WASHINGTON, D.C. — Maine could receive an estimated $5.5 million in federal funding under a White House proposal to expand access to preschool for children of low- and moderate-income families.

In April, President Barack Obama included in his proposed budget a program called Preschool for All, which would set aside $75 billion to provide preschool for all four year olds from families that earn up to 200 percent of the federal poverty line.

The U.S. Department of Education on Tuesday released estimates for how much each state could receive if the program is approved by Congress as part of the budget.

Under Obama’s proposal, Maine would receive an estimated $5.5 million in the first year of the program, which would need to be matched by $500,000 from the state.

There are roughly 14,000 four-year-olds in Maine, of which public pre-K serves roughly 32 percent, or about 4,500, according to Kim Gore, Maine state director for America’s Edge, a nonprofit that advocates for early childhood education.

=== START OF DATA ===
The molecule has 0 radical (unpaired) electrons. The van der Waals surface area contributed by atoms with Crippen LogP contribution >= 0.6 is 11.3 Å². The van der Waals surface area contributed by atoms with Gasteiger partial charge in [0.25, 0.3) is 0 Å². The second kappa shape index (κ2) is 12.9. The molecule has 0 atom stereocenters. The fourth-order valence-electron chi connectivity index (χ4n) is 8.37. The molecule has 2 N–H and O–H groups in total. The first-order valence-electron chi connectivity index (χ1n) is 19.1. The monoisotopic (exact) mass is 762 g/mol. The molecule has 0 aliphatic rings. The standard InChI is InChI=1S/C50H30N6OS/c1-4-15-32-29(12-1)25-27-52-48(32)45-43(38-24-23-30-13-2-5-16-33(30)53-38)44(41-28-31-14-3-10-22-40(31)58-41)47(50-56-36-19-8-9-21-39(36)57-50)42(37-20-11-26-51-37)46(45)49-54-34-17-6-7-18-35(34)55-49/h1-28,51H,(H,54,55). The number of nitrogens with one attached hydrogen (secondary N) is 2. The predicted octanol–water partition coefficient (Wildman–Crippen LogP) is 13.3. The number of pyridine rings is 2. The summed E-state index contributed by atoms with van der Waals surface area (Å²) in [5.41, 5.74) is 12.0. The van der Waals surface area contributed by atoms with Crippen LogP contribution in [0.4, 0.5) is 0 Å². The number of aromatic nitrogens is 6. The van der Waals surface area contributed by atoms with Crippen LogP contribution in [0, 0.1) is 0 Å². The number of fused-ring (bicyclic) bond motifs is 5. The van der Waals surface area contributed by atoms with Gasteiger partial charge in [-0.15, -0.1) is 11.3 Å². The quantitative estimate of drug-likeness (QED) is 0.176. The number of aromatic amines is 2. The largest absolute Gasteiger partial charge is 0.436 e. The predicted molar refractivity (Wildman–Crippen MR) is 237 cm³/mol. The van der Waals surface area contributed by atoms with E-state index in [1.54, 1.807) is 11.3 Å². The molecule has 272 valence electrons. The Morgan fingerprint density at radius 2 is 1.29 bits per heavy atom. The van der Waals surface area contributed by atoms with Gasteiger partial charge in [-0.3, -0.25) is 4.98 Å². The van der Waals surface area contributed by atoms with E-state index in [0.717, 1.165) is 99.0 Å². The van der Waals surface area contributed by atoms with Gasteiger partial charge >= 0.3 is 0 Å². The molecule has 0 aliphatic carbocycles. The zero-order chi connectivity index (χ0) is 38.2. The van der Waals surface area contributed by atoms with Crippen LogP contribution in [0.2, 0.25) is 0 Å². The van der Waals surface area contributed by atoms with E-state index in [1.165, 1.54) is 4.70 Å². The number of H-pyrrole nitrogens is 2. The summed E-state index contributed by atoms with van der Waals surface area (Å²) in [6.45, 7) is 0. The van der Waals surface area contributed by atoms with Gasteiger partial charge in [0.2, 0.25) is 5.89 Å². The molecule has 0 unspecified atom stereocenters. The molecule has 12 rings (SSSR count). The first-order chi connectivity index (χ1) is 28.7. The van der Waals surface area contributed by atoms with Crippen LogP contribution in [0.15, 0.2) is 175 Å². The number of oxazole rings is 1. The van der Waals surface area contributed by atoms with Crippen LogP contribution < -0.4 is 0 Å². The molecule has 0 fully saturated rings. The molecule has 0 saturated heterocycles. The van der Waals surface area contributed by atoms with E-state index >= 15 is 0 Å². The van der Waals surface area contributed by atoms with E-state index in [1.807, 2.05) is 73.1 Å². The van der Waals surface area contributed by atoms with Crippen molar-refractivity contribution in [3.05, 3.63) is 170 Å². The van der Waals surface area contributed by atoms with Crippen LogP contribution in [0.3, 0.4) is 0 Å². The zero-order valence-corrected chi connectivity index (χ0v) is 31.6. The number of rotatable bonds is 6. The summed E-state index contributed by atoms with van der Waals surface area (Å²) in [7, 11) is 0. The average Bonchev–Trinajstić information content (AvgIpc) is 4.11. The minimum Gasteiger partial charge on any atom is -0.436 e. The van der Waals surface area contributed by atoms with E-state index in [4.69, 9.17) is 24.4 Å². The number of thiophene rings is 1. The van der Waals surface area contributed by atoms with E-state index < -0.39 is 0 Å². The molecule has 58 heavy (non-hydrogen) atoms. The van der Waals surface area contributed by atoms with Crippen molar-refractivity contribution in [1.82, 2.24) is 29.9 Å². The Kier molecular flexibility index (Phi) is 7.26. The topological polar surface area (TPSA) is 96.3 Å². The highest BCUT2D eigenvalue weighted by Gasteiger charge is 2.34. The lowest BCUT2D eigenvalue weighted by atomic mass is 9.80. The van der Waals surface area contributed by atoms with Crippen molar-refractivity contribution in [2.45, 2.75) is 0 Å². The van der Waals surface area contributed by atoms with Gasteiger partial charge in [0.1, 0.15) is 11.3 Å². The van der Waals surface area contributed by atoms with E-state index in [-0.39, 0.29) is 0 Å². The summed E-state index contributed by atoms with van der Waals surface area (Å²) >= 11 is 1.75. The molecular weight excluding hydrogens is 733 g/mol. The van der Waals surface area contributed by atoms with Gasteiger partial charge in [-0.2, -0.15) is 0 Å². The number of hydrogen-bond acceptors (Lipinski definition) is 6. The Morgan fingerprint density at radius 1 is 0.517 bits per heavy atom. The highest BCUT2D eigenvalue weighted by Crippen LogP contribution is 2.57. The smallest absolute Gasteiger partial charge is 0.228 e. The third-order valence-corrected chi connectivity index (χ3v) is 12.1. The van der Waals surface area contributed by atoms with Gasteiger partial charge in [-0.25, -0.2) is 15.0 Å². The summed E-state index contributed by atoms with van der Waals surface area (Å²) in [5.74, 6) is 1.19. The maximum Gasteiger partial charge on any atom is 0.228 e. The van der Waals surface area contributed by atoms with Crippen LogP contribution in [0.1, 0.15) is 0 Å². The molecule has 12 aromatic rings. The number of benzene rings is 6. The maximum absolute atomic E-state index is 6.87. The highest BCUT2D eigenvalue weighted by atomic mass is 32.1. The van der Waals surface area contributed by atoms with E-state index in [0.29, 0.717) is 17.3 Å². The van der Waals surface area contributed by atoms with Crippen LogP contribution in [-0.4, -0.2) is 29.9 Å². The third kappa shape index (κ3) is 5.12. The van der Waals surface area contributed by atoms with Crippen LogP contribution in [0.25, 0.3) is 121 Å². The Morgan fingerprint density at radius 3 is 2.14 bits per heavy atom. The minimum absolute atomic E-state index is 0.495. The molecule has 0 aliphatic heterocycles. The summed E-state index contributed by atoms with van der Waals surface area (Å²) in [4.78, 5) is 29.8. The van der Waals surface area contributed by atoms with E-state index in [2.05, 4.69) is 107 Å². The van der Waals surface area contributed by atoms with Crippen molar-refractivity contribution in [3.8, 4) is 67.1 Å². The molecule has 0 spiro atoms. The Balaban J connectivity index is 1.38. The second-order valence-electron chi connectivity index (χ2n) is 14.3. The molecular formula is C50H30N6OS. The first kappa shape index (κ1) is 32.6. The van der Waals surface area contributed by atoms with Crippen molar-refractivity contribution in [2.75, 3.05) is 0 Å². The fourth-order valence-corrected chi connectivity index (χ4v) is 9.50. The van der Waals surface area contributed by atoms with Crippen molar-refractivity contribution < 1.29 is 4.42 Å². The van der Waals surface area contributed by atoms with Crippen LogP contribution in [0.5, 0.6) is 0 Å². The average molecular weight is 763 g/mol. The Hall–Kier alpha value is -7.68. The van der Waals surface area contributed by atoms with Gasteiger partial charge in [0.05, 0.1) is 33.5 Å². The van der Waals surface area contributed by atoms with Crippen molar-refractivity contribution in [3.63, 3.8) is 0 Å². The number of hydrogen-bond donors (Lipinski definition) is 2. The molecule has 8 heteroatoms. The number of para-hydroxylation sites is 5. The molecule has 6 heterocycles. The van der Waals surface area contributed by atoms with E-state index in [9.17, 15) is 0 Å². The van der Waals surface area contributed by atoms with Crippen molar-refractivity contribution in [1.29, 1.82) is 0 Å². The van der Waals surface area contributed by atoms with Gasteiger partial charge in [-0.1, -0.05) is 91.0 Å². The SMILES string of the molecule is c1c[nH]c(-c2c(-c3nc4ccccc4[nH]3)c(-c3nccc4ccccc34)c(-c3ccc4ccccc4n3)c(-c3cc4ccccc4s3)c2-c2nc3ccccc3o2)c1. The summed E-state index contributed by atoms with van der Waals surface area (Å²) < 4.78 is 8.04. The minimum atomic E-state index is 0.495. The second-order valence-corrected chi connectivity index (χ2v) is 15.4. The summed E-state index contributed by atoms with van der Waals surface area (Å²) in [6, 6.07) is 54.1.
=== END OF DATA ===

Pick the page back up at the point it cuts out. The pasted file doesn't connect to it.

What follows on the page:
“The president is proposing a state-federal partnership to expand pre-K across the country, including in Maine, and that’s very exciting for us because we know giving kids high quality early education is key to later success in school and later success in their careers,” Gore said Wednesday. “That’s good for the children and for Maine employers and businesses.”

The rate of return on investments in high-quality early childhood education is “conservatively” 7.5 percent, according to a recent report from University of Maine Economist Philip Trostel.


Whit Richardson

Whit Richardson is Business Editor at the Bangor Daily News. He blogs about Maine business, entrepreneurs and the economy.